AUGUSTA, Ga. (AP) — Greater use of telemedicine and networks joining rural and urban hospitals could help Georgia's struggling rural hospitals, according to a report by Augusta University.
The Augusta Chronicle said Sunday (http://bit.ly/2iwQPZn ) that the report was part of a Rural Hospital Task Force at the university that started operating last February. President Brooks Keel appointed the task forced and they began meeting in February to study the issue of how to stabilize and strengthen rural health care services.
Rural hospitals face huge challenges such as increasing number of uninsured patients, older and sicker patients and problems recruiting physicians and specialty care. Many are located in aging facilities and don't have the money for maintenance. Rural hospitals also don't tend to be members of cooperatives that would give them greater purchasing power and they have problems with expensive overhead such as electronic health records.
Part of the solution is using telemedicine to connect rural patients to experts in urban centers to deliver specialty care without forcing patients to travel long distances, the report says. In one example, dialysis patients in crisis who came to Emanuel Medical Center during the weekend used to be shipped by ambulance to Augusta, said Emanuel Chief Operating Officer Damien Scott. Now the Emanuel hospital is using telemedicine to consult with a nephrologist at AU Medical Center.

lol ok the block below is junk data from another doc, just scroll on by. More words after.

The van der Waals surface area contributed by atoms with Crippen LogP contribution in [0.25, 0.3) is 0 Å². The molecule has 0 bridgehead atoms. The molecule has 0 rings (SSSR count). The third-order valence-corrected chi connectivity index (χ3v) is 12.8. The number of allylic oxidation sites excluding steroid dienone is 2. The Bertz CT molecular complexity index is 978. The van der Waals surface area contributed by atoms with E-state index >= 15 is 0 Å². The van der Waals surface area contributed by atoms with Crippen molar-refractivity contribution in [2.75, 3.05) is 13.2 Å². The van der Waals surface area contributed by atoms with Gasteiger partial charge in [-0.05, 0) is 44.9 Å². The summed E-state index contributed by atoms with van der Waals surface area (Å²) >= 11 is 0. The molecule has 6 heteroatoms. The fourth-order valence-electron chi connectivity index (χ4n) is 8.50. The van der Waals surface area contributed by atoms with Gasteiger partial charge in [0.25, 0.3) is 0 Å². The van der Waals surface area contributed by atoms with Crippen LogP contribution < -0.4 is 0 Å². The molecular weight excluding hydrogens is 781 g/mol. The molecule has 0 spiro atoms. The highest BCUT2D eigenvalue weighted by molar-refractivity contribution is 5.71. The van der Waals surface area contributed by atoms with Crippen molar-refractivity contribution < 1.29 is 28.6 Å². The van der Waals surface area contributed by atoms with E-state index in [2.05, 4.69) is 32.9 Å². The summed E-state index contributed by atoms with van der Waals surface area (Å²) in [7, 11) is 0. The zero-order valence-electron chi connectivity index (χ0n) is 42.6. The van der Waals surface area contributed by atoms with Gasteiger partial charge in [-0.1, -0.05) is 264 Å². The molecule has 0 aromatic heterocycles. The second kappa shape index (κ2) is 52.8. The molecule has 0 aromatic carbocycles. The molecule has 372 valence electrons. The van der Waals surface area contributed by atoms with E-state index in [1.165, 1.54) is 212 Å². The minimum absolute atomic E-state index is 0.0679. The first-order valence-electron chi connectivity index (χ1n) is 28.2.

"They can use the digital stethoscope, they can look at all of the labs," Scott said. "They have access to our electronic medical record. They can make dialysis decisions right then." The patient stays put for the treatment and the charge goes to Emanuel.
Scott says they have made some money on it and it has expanded his staff's expertise but another benefit is that it's opened his staff's eyes to other possibilities where telemedicine can be used.
"It doesn't work for everything. But I think it can work for even more than what we are doing," he said.
The report says another solution is greater connections between rural and urban providers. For example, a rural patient could receive surgery at an urban hospital but then be transferred back to their community's hospital for longer term monitoring.
A patient from a rural community who comes to AUMC for surgery, for instance, said Dr. William Kanto, vice president for clinical outreach and director of the new Center of Rural Health at AU, could be transferred to their local community hospital after surgery. That would allow for better monitoring of the patient, he said.
But that would require changes in how Medicaid pays for such services.
Information from: The Augusta Chronicle , http://www.augustachronicle.com